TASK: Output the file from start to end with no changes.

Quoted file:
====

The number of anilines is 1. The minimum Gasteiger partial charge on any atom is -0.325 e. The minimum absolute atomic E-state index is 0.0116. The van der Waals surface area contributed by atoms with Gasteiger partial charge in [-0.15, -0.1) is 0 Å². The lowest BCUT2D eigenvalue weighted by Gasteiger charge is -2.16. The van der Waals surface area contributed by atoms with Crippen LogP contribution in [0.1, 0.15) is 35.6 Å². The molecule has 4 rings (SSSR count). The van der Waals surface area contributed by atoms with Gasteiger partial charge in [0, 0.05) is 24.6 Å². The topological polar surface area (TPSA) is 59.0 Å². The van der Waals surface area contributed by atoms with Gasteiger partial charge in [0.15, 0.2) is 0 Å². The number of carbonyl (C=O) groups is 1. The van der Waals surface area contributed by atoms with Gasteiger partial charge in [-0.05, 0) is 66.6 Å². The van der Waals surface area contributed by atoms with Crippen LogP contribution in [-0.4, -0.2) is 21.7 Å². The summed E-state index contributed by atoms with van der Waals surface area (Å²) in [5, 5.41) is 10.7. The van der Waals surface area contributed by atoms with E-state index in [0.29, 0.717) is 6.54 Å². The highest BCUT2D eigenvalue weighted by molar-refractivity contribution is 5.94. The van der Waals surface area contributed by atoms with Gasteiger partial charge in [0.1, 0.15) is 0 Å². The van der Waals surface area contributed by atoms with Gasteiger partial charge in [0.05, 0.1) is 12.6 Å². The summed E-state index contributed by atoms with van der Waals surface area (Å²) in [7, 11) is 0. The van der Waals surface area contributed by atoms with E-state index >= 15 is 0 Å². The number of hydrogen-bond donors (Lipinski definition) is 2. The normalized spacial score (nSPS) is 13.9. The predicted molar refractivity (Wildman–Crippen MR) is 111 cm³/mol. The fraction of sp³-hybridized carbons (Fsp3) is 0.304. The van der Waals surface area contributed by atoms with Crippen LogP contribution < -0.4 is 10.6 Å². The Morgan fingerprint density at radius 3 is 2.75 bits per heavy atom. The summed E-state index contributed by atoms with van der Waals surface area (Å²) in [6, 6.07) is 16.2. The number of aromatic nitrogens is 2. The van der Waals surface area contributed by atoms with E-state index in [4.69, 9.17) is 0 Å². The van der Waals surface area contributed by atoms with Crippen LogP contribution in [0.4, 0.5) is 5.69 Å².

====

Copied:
The number of anilines is 1. The minimum Gasteiger partial charge on any atom is -0.325 e. The minimum absolute atomic E-state index is 0.0116. The van der Waals surface area contributed by atoms with Gasteiger partial charge in [-0.15, -0.1) is 0 Å². The lowest BCUT2D eigenvalue weighted by Gasteiger charge is -2.16. The van der Waals surface area contributed by atoms with Crippen LogP contribution in [0.1, 0.15) is 35.6 Å². The molecule has 4 rings (SSSR count). The van der Waals surface area contributed by atoms with Gasteiger partial charge in [0, 0.05) is 24.6 Å². The topological polar surface area (TPSA) is 59.0 Å². The van der Waals surface area contributed by atoms with Gasteiger partial charge in [0.15, 0.2) is 0 Å². The number of carbonyl (C=O) groups is 1. The van der Waals surface area contributed by atoms with Gasteiger partial charge in [-0.05, 0) is 66.6 Å². The van der Waals surface area contributed by atoms with Crippen LogP contribution in [-0.4, -0.2) is 21.7 Å². The summed E-state index contributed by atoms with van der Waals surface area (Å²) in [5, 5.41) is 10.7. The van der Waals surface area contributed by atoms with E-state index in [0.29, 0.717) is 6.54 Å². The highest BCUT2D eigenvalue weighted by molar-refractivity contribution is 5.94. The van der Waals surface area contributed by atoms with Gasteiger partial charge in [0.1, 0.15) is 0 Å². The van der Waals surface area contributed by atoms with Gasteiger partial charge in [0.05, 0.1) is 12.6 Å². The summed E-state index contributed by atoms with van der Waals surface area (Å²) in [7, 11) is 0. The van der Waals surface area contributed by atoms with E-state index >= 15 is 0 Å². The number of hydrogen-bond donors (Lipinski definition) is 2. The normalized spacial score (nSPS) is 13.9. The predicted molar refractivity (Wildman–Crippen MR) is 111 cm³/mol. The fraction of sp³-hybridized carbons (Fsp3) is 0.304. The van der Waals surface area contributed by atoms with Crippen LogP contribution < -0.4 is 10.6 Å². The Morgan fingerprint density at radius 3 is 2.75 bits per heavy atom. The summed E-state index contributed by atoms with van der Waals surface area (Å²) in [6, 6.07) is 16.2. The number of aromatic nitrogens is 2. The van der Waals surface area contributed by atoms with E-state index in [4.69, 9.17) is 0 Å². The van der Waals surface area contributed by atoms with Crippen LogP contribution in [0.4, 0.5) is 5.69 Å².